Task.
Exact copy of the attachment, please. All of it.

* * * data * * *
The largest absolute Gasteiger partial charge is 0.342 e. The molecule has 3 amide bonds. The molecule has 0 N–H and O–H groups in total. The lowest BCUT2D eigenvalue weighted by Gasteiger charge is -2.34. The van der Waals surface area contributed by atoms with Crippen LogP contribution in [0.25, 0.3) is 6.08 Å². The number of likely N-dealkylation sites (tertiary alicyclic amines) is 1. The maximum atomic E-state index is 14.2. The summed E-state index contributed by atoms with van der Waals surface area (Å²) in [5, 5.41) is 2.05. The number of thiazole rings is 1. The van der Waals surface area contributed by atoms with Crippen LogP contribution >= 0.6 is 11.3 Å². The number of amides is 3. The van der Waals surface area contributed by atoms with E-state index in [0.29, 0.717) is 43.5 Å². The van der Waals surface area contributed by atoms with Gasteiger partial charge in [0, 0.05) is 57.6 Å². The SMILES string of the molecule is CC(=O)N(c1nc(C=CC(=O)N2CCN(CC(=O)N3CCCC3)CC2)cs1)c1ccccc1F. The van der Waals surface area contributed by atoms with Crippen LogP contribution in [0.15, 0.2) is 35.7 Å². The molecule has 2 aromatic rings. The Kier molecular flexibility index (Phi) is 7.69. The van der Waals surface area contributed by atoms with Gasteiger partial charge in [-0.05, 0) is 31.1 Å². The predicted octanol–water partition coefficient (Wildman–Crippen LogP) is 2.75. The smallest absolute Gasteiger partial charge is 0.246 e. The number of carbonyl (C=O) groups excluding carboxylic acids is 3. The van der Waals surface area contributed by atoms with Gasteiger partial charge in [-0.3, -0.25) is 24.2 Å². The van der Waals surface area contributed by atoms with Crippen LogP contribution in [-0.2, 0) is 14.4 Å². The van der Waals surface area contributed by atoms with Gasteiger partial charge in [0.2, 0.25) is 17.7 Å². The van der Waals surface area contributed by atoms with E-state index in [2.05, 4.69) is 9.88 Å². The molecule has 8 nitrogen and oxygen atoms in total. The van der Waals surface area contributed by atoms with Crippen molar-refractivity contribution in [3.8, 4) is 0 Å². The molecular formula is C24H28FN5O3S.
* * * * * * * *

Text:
The largest absolute Gasteiger partial charge is 0.342 e. The molecule has 3 amide bonds. The molecule has 0 N–H and O–H groups in total. The lowest BCUT2D eigenvalue weighted by Gasteiger charge is -2.34. The van der Waals surface area contributed by atoms with Crippen LogP contribution in [0.25, 0.3) is 6.08 Å². The number of likely N-dealkylation sites (tertiary alicyclic amines) is 1. The maximum atomic E-state index is 14.2. The summed E-state index contributed by atoms with van der Waals surface area (Å²) in [5, 5.41) is 2.05. The number of thiazole rings is 1. The van der Waals surface area contributed by atoms with Crippen LogP contribution >= 0.6 is 11.3 Å². The number of amides is 3. The van der Waals surface area contributed by atoms with E-state index in [0.29, 0.717) is 43.5 Å². The van der Waals surface area contributed by atoms with Gasteiger partial charge in [0, 0.05) is 57.6 Å². The SMILES string of the molecule is CC(=O)N(c1nc(C=CC(=O)N2CCN(CC(=O)N3CCCC3)CC2)cs1)c1ccccc1F. The van der Waals surface area contributed by atoms with Crippen LogP contribution in [0.15, 0.2) is 35.7 Å². The molecule has 2 aromatic rings. The Kier molecular flexibility index (Phi) is 7.69. The van der Waals surface area contributed by atoms with Gasteiger partial charge in [-0.05, 0) is 31.1 Å². The predicted octanol–water partition coefficient (Wildman–Crippen LogP) is 2.75. The smallest absolute Gasteiger partial charge is 0.246 e. The number of carbonyl (C=O) groups excluding carboxylic acids is 3. The van der Waals surface area contributed by atoms with Gasteiger partial charge in [-0.3, -0.25) is 24.2 Å². The van der Waals surface area contributed by atoms with Crippen LogP contribution in [-0.2, 0) is 14.4 Å². The van der Waals surface area contributed by atoms with Gasteiger partial charge in [0.2, 0.25) is 17.7 Å². The van der Waals surface area contributed by atoms with E-state index in [2.05, 4.69) is 9.88 Å². The molecule has 8 nitrogen and oxygen atoms in total. The van der Waals surface area contributed by atoms with Crippen molar-refractivity contribution in [3.8, 4) is 0 Å². The molecular formula is C24H28FN5O3S.